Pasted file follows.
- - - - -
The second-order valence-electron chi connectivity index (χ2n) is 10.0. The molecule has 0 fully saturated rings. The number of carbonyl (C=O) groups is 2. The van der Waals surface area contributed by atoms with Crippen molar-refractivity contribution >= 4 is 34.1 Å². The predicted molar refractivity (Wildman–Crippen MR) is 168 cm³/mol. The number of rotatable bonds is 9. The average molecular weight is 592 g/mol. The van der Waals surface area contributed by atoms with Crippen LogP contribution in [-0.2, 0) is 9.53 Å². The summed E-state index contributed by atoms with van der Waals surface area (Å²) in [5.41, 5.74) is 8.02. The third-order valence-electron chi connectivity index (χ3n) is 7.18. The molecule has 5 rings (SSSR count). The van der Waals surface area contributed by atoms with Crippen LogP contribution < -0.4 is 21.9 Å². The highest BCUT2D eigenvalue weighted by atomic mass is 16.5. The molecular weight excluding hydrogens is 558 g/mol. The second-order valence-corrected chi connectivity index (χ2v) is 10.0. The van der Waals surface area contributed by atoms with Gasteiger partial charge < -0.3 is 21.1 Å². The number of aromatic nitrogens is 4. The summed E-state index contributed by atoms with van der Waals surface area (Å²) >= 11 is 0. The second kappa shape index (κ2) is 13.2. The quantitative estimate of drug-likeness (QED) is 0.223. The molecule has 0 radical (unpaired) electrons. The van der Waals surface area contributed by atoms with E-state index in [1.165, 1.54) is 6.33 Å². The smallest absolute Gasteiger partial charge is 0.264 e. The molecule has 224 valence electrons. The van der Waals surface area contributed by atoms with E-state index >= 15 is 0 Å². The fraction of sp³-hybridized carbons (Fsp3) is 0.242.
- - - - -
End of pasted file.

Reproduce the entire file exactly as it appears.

The second-order valence-electron chi connectivity index (χ2n) is 10.0. The molecule has 0 fully saturated rings. The number of carbonyl (C=O) groups is 2. The van der Waals surface area contributed by atoms with Crippen molar-refractivity contribution >= 4 is 34.1 Å². The predicted molar refractivity (Wildman–Crippen MR) is 168 cm³/mol. The number of rotatable bonds is 9. The average molecular weight is 592 g/mol. The van der Waals surface area contributed by atoms with Crippen LogP contribution in [-0.2, 0) is 9.53 Å². The summed E-state index contributed by atoms with van der Waals surface area (Å²) in [5.41, 5.74) is 8.02. The third-order valence-electron chi connectivity index (χ3n) is 7.18. The molecule has 5 rings (SSSR count). The van der Waals surface area contributed by atoms with Crippen LogP contribution < -0.4 is 21.9 Å². The highest BCUT2D eigenvalue weighted by atomic mass is 16.5. The molecular weight excluding hydrogens is 558 g/mol. The second-order valence-corrected chi connectivity index (χ2v) is 10.0. The van der Waals surface area contributed by atoms with Gasteiger partial charge < -0.3 is 21.1 Å². The number of aromatic nitrogens is 4. The summed E-state index contributed by atoms with van der Waals surface area (Å²) >= 11 is 0. The second kappa shape index (κ2) is 13.2. The quantitative estimate of drug-likeness (QED) is 0.223. The molecule has 0 radical (unpaired) electrons. The van der Waals surface area contributed by atoms with E-state index in [1.165, 1.54) is 6.33 Å². The smallest absolute Gasteiger partial charge is 0.264 e. The molecule has 224 valence electrons. The van der Waals surface area contributed by atoms with E-state index >= 15 is 0 Å². The fraction of sp³-hybridized carbons (Fsp3) is 0.242.